Feisty 104-Year-Old Gets COVID-19, Lives

“Eventually, if all goes well, your immune system will completely destroy all of the virus in your system. A person who was infected with and survived a virus with no long-term health effects or disabilities has ‘recovered.'”

KARE11 – Vera Mueller of Winona celebrated her 104th birthday on March 23. Two days later, she tested positive for COVID-19.

“She’d just tell us that she was so sick and everything and didn’t feel good. That was about it,” said Bob Mueller, Vera’s son.

Bob said his mom had a fever, a hard time breathing and a cough. She was on oxygen and quarantined to a different room at Sauer Health Care in Winona.

“She always kept saying, ‘I want to get back to my own room.’ And I think that gave her the willpower, maybe, to keep fighting,” said Bob, in a phone interview.

Even before Vera tested positive, family and friends weren’t allowed inside the facility because of COVID-19 visitor restrictions.

They’ve been visiting her outside her window. On April 5, the nurses told Bob that Vera’s fever hadn’t spiked in the last couple of days. The next day, Vera had been moved back to her room.

“Just by their excellent taking care of her, she pulled through it,” Bob said.

Vera is one of the oldest—if not the oldest—person in the nation to have recovered from COVID-19.

An Oregon man—also 104—survived the virus; he’s 9 days younger than Vera. Read more. 

How They Survived COVID-19 

Apr. 8, 2020

Science Magazine – The next few months will be full of grim updates about the spread of the new coronavirus, but they will also be full of homecomings.

Patients hospitalized with severe COVID-19, some having spent weeks breathing with the help of a mechanical ventilator, will set about resuming their lives.

Many will likely deal with lingering effects of the virus—and of the emergency treatments that allowed them to survive it.

“The issue we’re all going to be faced with the most in the coming months is how we’re going to help these people recover,” says Lauren Ferrante, a pulmonary and critical care physician at the Yale School of Medicine.

Hospital practices that keep patients as lucid and mobile as possible, even in the throes of their illness, could improve their long-term odds. But many intensive care unit doctors say the pandemic’s strain on hospitals and the infectious nature of the virus are making it hard to stick to some of those practices.

While COVID-19 is sending even young, previously healthy people to the intensive care unit (ICU), older adults are at greatest risk of both severe disease and long-term impairment, says Sharon Inouye, a geriatrician at Harvard Medical School’s Hebrew SeniorLife health care system:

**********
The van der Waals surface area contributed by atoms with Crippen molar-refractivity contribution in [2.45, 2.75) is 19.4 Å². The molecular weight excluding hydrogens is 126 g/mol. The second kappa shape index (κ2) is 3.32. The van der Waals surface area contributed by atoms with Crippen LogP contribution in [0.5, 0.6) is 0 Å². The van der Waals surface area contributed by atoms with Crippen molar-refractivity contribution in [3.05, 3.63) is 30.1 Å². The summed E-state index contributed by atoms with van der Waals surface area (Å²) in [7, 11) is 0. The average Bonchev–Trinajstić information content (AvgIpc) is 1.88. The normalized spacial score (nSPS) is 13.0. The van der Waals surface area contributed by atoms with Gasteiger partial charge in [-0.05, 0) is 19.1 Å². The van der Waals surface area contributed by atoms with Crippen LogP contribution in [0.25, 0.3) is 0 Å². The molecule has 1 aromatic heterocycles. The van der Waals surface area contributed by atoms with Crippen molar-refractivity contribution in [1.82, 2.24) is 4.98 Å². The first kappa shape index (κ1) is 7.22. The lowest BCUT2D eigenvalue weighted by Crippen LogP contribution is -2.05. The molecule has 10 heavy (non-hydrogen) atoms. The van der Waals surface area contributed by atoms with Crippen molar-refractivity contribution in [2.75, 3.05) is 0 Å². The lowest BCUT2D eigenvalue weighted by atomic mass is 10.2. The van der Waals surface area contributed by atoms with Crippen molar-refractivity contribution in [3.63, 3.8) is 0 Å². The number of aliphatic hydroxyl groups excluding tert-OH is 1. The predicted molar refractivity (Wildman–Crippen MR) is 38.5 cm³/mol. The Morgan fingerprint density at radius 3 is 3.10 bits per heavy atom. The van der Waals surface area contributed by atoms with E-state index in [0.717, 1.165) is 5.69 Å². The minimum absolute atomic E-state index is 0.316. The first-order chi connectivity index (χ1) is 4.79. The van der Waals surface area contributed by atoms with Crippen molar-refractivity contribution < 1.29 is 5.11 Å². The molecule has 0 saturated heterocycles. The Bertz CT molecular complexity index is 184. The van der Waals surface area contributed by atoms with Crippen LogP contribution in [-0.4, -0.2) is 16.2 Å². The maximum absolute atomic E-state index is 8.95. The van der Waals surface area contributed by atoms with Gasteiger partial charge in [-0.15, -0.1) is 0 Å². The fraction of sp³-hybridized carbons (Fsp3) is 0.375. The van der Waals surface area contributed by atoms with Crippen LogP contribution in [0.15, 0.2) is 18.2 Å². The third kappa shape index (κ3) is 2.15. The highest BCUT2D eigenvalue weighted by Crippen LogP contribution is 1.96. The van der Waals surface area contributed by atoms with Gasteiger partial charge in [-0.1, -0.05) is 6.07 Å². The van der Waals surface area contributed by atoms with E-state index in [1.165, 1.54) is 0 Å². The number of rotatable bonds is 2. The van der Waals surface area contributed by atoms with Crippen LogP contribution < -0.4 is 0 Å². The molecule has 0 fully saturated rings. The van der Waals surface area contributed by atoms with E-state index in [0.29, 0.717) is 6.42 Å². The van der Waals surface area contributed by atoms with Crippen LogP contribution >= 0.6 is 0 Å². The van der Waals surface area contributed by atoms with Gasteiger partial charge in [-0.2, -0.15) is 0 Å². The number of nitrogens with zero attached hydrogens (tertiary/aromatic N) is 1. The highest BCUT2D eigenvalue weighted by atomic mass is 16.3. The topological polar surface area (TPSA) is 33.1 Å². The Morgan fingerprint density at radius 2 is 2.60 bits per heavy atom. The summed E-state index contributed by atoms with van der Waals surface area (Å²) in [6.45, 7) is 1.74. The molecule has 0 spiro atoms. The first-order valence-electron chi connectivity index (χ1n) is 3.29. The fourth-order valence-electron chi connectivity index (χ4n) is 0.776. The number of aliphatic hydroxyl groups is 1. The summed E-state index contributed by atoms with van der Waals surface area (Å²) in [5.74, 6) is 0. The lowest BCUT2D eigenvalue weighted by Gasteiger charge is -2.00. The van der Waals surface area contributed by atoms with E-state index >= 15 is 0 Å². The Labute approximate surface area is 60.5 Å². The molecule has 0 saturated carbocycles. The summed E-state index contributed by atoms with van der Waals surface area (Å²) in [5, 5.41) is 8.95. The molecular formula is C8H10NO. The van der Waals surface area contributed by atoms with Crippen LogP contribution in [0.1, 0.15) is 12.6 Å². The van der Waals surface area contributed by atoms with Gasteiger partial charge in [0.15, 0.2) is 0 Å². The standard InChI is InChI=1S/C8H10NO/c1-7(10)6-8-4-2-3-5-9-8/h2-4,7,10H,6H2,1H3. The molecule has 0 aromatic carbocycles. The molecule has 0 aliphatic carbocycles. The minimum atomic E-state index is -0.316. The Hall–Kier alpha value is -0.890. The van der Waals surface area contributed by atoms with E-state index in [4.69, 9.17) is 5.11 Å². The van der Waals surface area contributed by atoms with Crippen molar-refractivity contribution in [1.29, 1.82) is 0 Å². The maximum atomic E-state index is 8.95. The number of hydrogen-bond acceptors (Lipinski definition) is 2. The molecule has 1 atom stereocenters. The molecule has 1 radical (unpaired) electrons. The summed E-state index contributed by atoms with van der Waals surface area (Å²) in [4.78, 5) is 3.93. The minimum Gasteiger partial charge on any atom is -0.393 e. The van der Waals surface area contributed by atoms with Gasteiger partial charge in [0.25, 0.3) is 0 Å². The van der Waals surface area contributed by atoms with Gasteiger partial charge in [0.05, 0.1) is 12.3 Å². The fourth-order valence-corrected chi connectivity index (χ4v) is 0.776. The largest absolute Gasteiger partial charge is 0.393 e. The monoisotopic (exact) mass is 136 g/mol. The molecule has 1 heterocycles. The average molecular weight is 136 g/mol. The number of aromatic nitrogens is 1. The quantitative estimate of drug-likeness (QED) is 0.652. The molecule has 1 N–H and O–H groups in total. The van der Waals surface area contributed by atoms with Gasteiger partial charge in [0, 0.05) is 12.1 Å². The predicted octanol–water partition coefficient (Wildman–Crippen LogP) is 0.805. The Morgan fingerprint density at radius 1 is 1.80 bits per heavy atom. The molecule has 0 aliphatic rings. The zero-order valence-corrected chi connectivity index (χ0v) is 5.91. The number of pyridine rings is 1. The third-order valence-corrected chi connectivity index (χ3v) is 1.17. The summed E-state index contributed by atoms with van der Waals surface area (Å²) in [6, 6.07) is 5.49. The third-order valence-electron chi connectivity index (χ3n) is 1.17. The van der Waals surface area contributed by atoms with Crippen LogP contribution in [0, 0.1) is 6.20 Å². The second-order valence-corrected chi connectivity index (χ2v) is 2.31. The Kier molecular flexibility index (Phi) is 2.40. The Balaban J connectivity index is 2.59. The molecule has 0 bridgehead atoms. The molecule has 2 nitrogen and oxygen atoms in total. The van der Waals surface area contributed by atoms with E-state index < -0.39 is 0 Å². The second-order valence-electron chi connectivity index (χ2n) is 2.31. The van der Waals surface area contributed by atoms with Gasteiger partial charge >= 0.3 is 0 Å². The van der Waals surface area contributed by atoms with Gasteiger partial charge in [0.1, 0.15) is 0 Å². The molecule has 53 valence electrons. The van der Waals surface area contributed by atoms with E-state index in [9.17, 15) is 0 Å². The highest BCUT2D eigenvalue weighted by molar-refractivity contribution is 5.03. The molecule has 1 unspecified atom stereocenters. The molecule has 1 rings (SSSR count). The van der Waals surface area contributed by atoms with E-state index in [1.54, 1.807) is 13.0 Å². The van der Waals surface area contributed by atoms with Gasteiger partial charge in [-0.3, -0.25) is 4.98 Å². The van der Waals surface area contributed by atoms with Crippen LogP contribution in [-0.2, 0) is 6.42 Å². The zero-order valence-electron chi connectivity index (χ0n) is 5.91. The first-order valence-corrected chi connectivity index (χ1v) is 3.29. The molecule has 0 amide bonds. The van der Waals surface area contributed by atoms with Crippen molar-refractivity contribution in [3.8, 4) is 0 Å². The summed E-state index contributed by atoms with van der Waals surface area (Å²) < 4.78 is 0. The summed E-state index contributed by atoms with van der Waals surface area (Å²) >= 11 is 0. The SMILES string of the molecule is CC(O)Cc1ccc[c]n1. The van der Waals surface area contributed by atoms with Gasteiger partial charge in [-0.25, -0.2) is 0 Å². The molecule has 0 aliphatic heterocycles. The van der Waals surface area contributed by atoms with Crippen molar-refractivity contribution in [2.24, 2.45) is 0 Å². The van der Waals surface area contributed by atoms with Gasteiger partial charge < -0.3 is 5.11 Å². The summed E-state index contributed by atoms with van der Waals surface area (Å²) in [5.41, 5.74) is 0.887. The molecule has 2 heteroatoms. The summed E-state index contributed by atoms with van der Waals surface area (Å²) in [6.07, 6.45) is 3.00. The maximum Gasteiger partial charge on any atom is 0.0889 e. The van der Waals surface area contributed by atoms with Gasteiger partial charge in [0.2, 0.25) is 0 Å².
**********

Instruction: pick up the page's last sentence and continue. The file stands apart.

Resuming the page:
“It’s taken us a long, long time to [develop] some best practices for geriatric care in the hospital and ICU, and I just see all of that being eroded during this crisis.”

COVID-19’s immediate assault on the body is extensive. It targets the lungs, but a lack of oxygen and widespread inflammation can also damage the kidneys, liver, heart, brain, and other organs.

Although it’s too early to say what lasting disabilities COVID-19 survivors will face, clues come from studies of severe pneumonia—an infection that inflames the air sacs in the lungs, as COVID-19 does … Read more. 

More than 370,000 people have recovered from COVID-19. Here’s what we know about coronavirus survivors.

Apr 11. 2020

Business Insider – Most people who get the coronavirus recover. More than 372,000 such cases have been documented worldwide.

Tom Duszynski, director of epidemiology education at Indiana University–Purdue University Indianapolis, wrote in The Conversation:

“Eventually, if all goes well, your immune system will completely destroy all of the virus in your system. A person who was infected with and survived a virus with no long-term health effects or disabilities has ‘recovered.'”

Still, many uncertainties remain: It’s not yet clear how many people have recovered, how the illness will affect them in the long run, or how long they’ll be immune.

Here’s everything we know about the people who have recovered from COVID-19.

Although more than 372,000 people who had the coronavirus had recovered worldwide, according to a Johns Hopkins University database, the true number is probably far higher than that.

While Johns Hopkins tracks case counts and death tolls reported by each county and region across the globe, data on recoveries is less precise. Many counties, states, territories, and regions don’t report how many of their residents have recovered.

“Recovered cases outside China are country-level estimates based on local media reports and may be substantially lower than the true number,” Douglas Donovan, a spokesman for the university, told CNN.

Plus, due to limited testing availability in some countries, including the US, the most severe cases are prioritized for official diagnoses. People who have mild symptoms, or none at all, are less likely to get tested — if they even seek testing in the first place.

That means that many mild infections are not included in the count of total cases or recoveries.

That can skew experts’ understanding of the disease and how they predict its trajectory.

Dr. Bala Hota, a professor of infectious diseases and Associate Chief Medical Officer at Chicago’s Rush University Medical Center, told CNN: 

“Knowing the real number of infected people in the population would be very useful to have better models of when disease will peak and decline, and also when we can begin to return people to work … ” Read more. 

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